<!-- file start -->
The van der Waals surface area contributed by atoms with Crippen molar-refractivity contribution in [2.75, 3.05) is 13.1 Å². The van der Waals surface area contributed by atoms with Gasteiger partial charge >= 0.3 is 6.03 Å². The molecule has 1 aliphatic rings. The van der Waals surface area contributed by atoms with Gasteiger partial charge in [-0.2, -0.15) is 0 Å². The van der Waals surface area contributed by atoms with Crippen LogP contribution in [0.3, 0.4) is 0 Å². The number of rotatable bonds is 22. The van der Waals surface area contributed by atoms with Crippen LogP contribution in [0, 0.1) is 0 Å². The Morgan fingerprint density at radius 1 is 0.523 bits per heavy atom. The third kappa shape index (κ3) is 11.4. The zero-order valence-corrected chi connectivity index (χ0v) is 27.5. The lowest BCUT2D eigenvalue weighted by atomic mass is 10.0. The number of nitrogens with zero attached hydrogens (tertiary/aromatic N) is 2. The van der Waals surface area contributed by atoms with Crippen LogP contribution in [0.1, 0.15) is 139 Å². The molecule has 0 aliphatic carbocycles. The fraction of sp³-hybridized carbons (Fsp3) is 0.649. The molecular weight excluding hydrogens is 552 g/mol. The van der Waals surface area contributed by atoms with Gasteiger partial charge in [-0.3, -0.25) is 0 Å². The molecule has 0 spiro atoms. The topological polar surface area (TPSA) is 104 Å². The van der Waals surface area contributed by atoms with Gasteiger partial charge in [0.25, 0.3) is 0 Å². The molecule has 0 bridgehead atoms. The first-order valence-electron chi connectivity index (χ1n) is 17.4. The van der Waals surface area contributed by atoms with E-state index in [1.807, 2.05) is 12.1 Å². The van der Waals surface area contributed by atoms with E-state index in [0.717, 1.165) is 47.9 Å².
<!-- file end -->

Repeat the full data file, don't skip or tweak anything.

The van der Waals surface area contributed by atoms with Crippen molar-refractivity contribution in [2.75, 3.05) is 13.1 Å². The van der Waals surface area contributed by atoms with Gasteiger partial charge >= 0.3 is 6.03 Å². The molecule has 1 aliphatic rings. The van der Waals surface area contributed by atoms with Gasteiger partial charge in [-0.2, -0.15) is 0 Å². The van der Waals surface area contributed by atoms with Crippen LogP contribution in [0.3, 0.4) is 0 Å². The number of rotatable bonds is 22. The van der Waals surface area contributed by atoms with Crippen LogP contribution in [0, 0.1) is 0 Å². The Morgan fingerprint density at radius 1 is 0.523 bits per heavy atom. The third kappa shape index (κ3) is 11.4. The zero-order valence-corrected chi connectivity index (χ0v) is 27.5. The lowest BCUT2D eigenvalue weighted by atomic mass is 10.0. The number of nitrogens with zero attached hydrogens (tertiary/aromatic N) is 2. The van der Waals surface area contributed by atoms with Crippen LogP contribution in [0.1, 0.15) is 139 Å². The molecule has 0 aliphatic carbocycles. The fraction of sp³-hybridized carbons (Fsp3) is 0.649. The molecular weight excluding hydrogens is 552 g/mol. The van der Waals surface area contributed by atoms with Gasteiger partial charge in [-0.3, -0.25) is 0 Å². The molecule has 0 spiro atoms. The topological polar surface area (TPSA) is 104 Å². The van der Waals surface area contributed by atoms with Gasteiger partial charge in [0.25, 0.3) is 0 Å². The molecule has 0 bridgehead atoms. The first-order valence-electron chi connectivity index (χ1n) is 17.4. The van der Waals surface area contributed by atoms with E-state index in [1.807, 2.05) is 12.1 Å². The van der Waals surface area contributed by atoms with E-state index in [0.717, 1.165) is 47.9 Å².